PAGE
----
by Fred McMillin
for December 1, 1997

The Lett Legend

Prologue: Against the advice of his enology professor at U.C. Davis, graduate student (B.A. in philosophy) David Lett chose Oregon's Willamette Valley as the site for his vineyard. Based on his visits to outstanding European wineries, David believed the area had the best potential for making "great American Pinot Noir." He liked its "marginal climate," just warm enough to ripen the fruit by the end of the harvest season.

...from "American Wine" by Anthony Dias Blue

The Rest of the Story: It was 1970 when David and wife Diana established the only winery-vineyard in the Willamette Valley. Pretty scary stuff, in view of the caveat from his mentor. So, how did it work out?

We'll let another academic figure answer that. Author of three wine books, Prof. John Baxevanis in "Wine Regions of America" concludes that "the Willamette Valley is without question the most successful area in the nation for the production of Pinot Noir."

By 1975, the Lett's Eyrie Vineyard was in full stride. A bit later, the noted Roy Andries De Groot attended a blind tasting in Portland and recalled, "One wine almost knocked me out of my chair. It was a 1975 Pinot Noir made by the small Eyrie Vineyard in the Willamette Valley." Little wonder. That '75 was then entered in the French International Olympiade and won against a number of prestigious Burgundies. The NEW YORK TIMES headline announced that the Lett wine "...Measured Up to the Noble Reds of Burgundy."

How does David make 'em? We agree with critic Bob Thompson who says that from the beginning "David's idea was to tone down the perfumes, strip away the baby fat, and leave a firm core exposed. He has not wavered since, and still makes Oregon's sternest Pinot." My eleven tasters just tried the 1995...more power and character than anyone expected...the Lett legend is not over.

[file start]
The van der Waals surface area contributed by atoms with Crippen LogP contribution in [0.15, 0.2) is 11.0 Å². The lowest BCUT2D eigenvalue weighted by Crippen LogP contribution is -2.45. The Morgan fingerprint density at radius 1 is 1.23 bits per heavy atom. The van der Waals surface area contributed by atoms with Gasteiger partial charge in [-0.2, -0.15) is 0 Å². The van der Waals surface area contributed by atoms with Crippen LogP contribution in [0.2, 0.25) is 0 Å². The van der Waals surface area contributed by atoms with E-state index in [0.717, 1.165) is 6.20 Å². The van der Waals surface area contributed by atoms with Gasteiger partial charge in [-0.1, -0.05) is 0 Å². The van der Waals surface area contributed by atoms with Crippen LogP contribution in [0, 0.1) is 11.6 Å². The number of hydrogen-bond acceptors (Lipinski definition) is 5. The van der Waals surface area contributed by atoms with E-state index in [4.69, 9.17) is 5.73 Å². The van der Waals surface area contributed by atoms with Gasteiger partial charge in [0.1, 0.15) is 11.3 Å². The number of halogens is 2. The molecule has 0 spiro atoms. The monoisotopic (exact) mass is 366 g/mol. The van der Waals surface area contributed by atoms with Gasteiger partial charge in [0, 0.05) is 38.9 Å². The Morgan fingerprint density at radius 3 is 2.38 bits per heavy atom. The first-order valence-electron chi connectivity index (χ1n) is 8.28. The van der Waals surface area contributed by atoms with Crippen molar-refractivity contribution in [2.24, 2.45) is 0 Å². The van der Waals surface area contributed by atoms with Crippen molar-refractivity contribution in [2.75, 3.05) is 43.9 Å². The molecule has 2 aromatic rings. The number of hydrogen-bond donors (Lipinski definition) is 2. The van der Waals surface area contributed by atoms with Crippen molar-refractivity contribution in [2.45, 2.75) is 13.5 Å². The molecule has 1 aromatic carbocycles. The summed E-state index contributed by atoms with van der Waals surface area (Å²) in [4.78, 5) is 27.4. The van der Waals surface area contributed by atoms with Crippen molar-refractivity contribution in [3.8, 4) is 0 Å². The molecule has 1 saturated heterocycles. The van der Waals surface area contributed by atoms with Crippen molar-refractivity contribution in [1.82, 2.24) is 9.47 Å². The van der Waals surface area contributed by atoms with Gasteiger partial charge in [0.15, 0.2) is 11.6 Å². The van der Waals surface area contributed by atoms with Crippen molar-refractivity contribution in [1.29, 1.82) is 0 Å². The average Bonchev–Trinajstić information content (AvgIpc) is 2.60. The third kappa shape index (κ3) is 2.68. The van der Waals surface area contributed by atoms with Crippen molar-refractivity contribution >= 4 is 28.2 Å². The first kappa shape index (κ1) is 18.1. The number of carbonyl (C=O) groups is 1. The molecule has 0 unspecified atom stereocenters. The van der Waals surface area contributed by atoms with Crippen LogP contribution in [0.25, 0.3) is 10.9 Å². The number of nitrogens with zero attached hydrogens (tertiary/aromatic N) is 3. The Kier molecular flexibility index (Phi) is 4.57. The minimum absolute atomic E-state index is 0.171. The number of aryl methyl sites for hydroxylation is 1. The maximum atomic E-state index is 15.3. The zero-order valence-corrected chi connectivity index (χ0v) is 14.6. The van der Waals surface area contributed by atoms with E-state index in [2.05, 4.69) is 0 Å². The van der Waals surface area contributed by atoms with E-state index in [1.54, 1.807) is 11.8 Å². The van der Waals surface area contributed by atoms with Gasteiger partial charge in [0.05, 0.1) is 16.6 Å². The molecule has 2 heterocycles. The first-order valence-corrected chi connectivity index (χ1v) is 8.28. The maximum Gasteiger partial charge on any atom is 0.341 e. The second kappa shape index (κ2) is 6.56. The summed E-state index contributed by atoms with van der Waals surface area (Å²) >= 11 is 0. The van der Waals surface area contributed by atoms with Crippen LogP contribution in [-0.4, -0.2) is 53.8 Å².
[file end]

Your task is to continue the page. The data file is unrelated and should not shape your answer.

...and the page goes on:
The Wine:
1995 Pinot Noir, Willamette Valley, Oregon
Eyrie Vineyards
McMinnville, Oregon
Contact—Winery: (503) 472-6315; East Coast: Matt
Egan, (212) 888-7575

Postscript: For much more about Eyrie, including the origin of the name, see the Aug. 8, 1997 WineDay, "The Prince of Pinot."

About the Writer

Fred McMillin, a veteran wine writer, has taught wine history for 30 years on three continents. He currently teaches wine courses at San Francisco State and San Francisco City College and is Northern California Editor for American Wine on the Web. In 1995, the Academy of Wine Communications honored Fred with one of only 22 Certificates of Commendation awarded to American wine writers.

Read more articles by Fred McMillin in the eGGsf

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